third part covers the most difficult form of HPC,
capability computing in which a single problem of
fixed size is able to reduce its time to execution
through increased system scale. OpenMP is used on
a shared memory system to represent capability
computing and provide a programming model.
The fourth part is dedicated to reinforcing the
lessons of the previous three by investing substantial
time in additional programming experiences for
different classes of problem algorithms. The use of
instrumentation tools such as Tau and PAPI are
developed to measure performance improvements
and evaluate effective scalability. The course
considers four sources of performance degradation
including overhead, latency, contention, and
starvation and shows how they may be addressed
through different techniques.
The fifth and sixth parts focus on system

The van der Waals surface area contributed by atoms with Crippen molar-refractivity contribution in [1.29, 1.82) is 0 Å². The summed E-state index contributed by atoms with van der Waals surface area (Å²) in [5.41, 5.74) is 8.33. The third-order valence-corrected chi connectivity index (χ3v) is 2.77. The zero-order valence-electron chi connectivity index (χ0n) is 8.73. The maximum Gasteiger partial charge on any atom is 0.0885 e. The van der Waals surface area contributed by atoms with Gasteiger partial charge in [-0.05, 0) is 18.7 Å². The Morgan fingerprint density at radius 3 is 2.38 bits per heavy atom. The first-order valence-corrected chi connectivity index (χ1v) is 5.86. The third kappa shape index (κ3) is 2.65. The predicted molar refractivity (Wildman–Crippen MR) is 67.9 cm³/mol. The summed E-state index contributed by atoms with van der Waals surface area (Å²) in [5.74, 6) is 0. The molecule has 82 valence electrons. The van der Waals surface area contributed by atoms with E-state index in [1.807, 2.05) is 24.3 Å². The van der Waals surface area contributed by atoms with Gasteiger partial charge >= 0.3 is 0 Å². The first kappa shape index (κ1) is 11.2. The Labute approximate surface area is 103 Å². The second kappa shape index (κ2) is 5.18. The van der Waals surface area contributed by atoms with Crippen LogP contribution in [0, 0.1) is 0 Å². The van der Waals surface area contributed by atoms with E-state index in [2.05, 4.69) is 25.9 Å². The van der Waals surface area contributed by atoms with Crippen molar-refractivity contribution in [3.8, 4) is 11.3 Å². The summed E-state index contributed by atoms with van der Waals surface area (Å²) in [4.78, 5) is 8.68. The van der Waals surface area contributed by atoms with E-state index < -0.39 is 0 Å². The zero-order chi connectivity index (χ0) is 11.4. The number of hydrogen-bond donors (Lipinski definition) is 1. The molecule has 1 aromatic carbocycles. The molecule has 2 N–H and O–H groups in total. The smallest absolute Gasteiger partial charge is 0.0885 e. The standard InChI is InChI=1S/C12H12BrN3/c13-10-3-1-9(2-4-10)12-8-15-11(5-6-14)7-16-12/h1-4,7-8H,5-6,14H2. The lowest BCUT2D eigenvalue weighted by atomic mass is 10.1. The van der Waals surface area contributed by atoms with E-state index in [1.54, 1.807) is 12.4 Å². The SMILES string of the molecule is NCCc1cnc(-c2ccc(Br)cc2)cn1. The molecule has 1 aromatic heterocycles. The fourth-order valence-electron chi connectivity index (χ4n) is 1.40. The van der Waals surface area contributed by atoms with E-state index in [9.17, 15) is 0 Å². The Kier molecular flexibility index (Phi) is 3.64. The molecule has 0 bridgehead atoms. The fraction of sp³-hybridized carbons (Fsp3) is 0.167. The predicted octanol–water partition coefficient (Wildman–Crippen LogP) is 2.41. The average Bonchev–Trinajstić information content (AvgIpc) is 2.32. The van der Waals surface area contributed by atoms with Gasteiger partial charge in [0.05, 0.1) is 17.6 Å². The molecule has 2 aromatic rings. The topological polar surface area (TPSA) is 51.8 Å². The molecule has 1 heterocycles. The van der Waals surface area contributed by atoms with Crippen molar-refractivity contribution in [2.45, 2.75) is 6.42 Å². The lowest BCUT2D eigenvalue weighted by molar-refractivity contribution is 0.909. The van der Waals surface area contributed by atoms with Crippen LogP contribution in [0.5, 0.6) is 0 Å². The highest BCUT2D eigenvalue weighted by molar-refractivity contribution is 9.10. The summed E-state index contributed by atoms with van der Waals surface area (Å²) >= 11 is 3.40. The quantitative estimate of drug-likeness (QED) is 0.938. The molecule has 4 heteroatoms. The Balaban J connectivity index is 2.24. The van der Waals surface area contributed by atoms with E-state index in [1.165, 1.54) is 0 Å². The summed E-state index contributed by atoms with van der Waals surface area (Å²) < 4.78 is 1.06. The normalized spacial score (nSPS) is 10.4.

software and methods for using supercomputers to
practical advantage. This includes the important
domain of scientific visualization for conveying the
meaning of the resulting data to the end user. The
course included hands-on experience through
examples, exercises, and projects using a cluster of
SMP nodes dedicated to the course.
Technology is the key component to enable teaching
and distribution of course materials without any
geographical barriers. The HPC course was
distributed to different sites using different
technology methods for each site. The technology
method used were uncompressed HD streaming,
compressed HD streaming using a Polycom HD